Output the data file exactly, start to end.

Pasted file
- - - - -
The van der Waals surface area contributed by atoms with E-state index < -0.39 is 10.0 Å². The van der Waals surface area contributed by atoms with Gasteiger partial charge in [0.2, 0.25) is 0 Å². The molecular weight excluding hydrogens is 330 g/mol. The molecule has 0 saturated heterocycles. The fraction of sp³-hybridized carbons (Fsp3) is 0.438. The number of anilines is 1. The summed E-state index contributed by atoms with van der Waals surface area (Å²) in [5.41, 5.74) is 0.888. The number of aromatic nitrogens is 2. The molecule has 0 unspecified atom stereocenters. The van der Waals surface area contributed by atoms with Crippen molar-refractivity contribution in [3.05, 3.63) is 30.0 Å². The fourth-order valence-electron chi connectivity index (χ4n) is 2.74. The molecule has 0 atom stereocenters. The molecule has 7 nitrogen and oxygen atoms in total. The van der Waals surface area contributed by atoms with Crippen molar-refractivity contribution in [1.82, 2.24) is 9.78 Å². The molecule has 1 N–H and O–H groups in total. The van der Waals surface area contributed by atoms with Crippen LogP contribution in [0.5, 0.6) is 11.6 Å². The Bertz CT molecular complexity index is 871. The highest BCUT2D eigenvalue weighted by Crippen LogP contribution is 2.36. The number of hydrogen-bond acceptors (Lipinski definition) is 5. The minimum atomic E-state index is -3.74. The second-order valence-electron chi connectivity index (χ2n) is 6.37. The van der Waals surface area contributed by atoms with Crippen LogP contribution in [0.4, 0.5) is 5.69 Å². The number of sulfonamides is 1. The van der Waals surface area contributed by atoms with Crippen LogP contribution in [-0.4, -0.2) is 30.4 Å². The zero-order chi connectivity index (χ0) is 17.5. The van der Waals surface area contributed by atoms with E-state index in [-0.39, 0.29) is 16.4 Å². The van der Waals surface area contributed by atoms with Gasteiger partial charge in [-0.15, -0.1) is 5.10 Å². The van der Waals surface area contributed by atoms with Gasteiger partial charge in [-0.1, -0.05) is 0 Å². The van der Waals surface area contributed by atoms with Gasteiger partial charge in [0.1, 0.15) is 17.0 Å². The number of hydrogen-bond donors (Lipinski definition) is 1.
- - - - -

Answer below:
The van der Waals surface area contributed by atoms with E-state index < -0.39 is 10.0 Å². The van der Waals surface area contributed by atoms with Gasteiger partial charge in [0.2, 0.25) is 0 Å². The molecular weight excluding hydrogens is 330 g/mol. The molecule has 0 saturated heterocycles. The fraction of sp³-hybridized carbons (Fsp3) is 0.438. The number of anilines is 1. The summed E-state index contributed by atoms with van der Waals surface area (Å²) in [5.41, 5.74) is 0.888. The number of aromatic nitrogens is 2. The molecule has 0 unspecified atom stereocenters. The van der Waals surface area contributed by atoms with Crippen molar-refractivity contribution in [3.05, 3.63) is 30.0 Å². The fourth-order valence-electron chi connectivity index (χ4n) is 2.74. The molecule has 0 atom stereocenters. The molecule has 7 nitrogen and oxygen atoms in total. The van der Waals surface area contributed by atoms with Crippen molar-refractivity contribution in [1.82, 2.24) is 9.78 Å². The molecule has 1 N–H and O–H groups in total. The van der Waals surface area contributed by atoms with Crippen LogP contribution in [0.5, 0.6) is 11.6 Å². The Bertz CT molecular complexity index is 871. The highest BCUT2D eigenvalue weighted by Crippen LogP contribution is 2.36. The number of hydrogen-bond acceptors (Lipinski definition) is 5. The minimum atomic E-state index is -3.74. The second-order valence-electron chi connectivity index (χ2n) is 6.37. The van der Waals surface area contributed by atoms with Crippen LogP contribution in [0.4, 0.5) is 5.69 Å². The number of sulfonamides is 1. The van der Waals surface area contributed by atoms with Crippen LogP contribution in [-0.4, -0.2) is 30.4 Å². The zero-order chi connectivity index (χ0) is 17.5. The van der Waals surface area contributed by atoms with E-state index in [-0.39, 0.29) is 16.4 Å². The van der Waals surface area contributed by atoms with Gasteiger partial charge in [-0.15, -0.1) is 5.10 Å². The van der Waals surface area contributed by atoms with Gasteiger partial charge in [-0.1, -0.05) is 0 Å². The van der Waals surface area contributed by atoms with Gasteiger partial charge in [0.1, 0.15) is 17.0 Å². The number of hydrogen-bond donors (Lipinski definition) is 1.